What can history teach us? a comparative historical analysis on the Reserve Officer Training Corps and the Department of Homeland Security
Banker, Thomas A.
Kleykamp, Meredith A.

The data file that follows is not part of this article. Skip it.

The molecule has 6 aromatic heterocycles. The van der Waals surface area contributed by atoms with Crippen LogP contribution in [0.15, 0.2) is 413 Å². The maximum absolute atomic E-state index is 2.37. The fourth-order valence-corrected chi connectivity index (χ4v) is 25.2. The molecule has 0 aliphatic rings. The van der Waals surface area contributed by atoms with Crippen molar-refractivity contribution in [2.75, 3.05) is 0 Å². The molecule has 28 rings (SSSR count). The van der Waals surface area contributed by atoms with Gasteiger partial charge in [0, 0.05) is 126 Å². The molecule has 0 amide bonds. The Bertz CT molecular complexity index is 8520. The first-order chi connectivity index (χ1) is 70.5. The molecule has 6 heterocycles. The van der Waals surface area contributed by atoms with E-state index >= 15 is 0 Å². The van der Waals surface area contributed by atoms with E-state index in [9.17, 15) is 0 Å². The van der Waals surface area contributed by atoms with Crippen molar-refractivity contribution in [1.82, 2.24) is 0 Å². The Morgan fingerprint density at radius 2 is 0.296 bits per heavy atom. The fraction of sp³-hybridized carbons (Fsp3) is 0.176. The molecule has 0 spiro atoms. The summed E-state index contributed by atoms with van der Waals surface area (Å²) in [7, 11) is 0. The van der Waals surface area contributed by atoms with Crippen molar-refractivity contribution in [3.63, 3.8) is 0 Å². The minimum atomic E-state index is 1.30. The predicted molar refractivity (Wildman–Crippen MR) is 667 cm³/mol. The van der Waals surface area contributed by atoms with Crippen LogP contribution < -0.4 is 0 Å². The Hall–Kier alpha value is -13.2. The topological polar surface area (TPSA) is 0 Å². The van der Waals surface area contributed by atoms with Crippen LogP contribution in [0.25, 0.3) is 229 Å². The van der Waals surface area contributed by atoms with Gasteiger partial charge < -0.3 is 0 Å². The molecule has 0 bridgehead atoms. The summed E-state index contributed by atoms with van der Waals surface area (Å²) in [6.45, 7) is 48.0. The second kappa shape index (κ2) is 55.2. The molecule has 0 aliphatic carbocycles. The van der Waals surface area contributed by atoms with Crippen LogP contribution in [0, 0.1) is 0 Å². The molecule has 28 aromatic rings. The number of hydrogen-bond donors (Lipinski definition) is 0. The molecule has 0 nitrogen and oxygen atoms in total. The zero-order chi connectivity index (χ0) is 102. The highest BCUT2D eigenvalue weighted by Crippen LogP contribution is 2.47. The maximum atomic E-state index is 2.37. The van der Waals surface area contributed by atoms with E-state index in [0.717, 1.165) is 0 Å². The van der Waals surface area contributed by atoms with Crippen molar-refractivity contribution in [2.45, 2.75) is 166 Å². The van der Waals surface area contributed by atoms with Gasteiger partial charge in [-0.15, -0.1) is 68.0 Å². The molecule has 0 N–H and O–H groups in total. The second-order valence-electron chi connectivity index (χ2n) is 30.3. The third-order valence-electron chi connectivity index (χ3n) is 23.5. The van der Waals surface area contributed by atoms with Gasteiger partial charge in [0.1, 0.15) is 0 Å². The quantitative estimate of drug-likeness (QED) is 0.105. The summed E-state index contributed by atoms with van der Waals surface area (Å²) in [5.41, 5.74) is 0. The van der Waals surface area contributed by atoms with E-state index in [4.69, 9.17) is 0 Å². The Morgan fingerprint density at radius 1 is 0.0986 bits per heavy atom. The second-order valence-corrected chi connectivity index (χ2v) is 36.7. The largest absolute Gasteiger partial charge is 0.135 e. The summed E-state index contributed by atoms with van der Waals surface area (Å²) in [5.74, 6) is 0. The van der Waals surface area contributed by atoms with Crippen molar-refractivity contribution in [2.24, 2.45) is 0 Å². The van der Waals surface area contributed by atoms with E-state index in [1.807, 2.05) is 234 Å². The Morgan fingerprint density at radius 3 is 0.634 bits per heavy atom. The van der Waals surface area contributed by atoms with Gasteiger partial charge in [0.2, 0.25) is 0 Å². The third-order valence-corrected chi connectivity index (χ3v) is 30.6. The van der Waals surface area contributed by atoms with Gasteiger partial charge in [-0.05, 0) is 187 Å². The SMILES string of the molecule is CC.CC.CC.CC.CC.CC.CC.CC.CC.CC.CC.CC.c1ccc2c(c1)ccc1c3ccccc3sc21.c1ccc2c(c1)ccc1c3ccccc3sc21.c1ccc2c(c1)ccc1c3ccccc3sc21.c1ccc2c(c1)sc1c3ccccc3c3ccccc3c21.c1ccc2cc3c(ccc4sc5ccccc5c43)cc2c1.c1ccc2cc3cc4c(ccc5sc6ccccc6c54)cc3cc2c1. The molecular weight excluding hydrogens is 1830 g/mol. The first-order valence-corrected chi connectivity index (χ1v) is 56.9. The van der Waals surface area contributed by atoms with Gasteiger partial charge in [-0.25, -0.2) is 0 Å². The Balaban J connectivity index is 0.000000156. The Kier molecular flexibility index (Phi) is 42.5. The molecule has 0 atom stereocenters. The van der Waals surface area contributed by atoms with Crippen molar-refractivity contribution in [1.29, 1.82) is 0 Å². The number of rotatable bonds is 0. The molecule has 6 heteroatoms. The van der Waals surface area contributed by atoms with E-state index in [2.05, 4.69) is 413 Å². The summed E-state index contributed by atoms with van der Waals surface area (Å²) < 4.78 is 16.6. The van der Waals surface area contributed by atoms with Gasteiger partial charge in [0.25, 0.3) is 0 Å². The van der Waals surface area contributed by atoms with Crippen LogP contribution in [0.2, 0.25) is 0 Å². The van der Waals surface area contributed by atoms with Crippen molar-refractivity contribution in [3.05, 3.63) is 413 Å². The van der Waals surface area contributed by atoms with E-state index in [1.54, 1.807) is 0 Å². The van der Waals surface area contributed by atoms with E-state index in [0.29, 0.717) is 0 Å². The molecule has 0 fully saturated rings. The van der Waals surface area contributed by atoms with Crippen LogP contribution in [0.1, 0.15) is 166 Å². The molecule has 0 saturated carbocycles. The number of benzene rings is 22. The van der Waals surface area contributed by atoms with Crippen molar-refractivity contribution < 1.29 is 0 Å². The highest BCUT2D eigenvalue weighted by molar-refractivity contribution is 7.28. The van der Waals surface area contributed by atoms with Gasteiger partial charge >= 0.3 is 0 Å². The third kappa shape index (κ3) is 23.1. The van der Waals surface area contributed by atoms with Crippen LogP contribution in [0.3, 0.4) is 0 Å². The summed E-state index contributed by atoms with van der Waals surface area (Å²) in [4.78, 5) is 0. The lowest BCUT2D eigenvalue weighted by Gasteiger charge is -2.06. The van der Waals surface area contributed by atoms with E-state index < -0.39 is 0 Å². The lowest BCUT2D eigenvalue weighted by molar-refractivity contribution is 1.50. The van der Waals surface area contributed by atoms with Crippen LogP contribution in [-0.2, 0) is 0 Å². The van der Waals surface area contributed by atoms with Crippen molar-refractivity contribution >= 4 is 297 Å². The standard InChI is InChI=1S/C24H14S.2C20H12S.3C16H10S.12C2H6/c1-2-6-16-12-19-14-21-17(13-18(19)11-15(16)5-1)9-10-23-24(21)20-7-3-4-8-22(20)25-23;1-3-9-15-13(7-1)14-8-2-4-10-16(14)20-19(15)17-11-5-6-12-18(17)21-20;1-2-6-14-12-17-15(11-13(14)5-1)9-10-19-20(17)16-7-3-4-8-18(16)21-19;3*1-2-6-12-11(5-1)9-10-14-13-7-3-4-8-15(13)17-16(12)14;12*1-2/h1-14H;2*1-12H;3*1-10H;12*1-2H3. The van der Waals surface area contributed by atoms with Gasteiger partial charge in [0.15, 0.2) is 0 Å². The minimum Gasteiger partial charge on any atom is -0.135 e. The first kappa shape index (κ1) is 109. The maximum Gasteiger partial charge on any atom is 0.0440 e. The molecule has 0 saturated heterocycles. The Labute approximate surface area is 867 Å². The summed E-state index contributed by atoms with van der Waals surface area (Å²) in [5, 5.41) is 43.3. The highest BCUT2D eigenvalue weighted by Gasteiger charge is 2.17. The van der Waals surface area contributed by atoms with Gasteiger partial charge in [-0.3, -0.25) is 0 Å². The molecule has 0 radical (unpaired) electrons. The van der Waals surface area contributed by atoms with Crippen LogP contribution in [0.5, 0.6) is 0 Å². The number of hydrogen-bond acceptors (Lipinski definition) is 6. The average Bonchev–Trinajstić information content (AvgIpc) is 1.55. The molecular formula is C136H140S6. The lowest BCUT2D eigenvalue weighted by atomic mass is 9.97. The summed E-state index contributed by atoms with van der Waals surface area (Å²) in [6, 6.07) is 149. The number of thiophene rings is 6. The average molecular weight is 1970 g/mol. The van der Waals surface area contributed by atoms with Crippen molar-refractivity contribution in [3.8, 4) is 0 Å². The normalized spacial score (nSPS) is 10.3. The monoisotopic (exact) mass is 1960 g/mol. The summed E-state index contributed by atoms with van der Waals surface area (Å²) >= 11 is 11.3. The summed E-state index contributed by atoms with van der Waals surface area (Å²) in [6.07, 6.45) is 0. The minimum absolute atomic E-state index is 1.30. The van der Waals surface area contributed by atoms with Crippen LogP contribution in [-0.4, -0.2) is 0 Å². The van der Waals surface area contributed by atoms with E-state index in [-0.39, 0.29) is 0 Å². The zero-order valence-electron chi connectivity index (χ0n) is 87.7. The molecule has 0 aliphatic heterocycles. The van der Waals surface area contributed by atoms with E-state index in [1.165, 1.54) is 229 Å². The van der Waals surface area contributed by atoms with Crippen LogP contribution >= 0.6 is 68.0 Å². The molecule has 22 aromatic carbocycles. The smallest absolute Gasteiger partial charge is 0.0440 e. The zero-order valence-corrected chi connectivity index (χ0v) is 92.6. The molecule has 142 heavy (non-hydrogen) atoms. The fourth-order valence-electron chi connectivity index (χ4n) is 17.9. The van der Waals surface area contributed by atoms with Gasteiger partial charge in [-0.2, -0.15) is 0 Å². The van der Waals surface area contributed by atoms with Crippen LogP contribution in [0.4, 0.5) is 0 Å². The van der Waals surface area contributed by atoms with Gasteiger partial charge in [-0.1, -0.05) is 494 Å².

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This thesis examines an institution that has been educating, providing leadership training and commissioning the vast majority of U.S. military officers for nearly 100 years, the Reserve Officer Training Corps (ROTC). This program was formed and shaped over nearly a century through conflict, military necessity, and political maneuvering. Through the incorporation of a historical comparative lens, this program’s mechanistic and temporal conditions are captured to provide lessons learned for other entities searching for an educational identity. One such organization that is struggling to establish a preparatory program and identity is the Department of Homeland Security (DHS). When looking at the two case studies side by side, it is easy to see that they do indeed share commonalities in organizational structure, need, and mission. The findings from this thesis offer evidence that the DHS is growing in educational parallel to ROTC, while suffering from many of the same growing pains the Department of Defense did while trying to establish its educational roots. This thesis tracks conditions that shaped the ROTC we know today, while simultaneously highlighting the deficiencies the DHS is facing. It also lays the path for future work that could call for a similar analog as the ROTC for the DHS.
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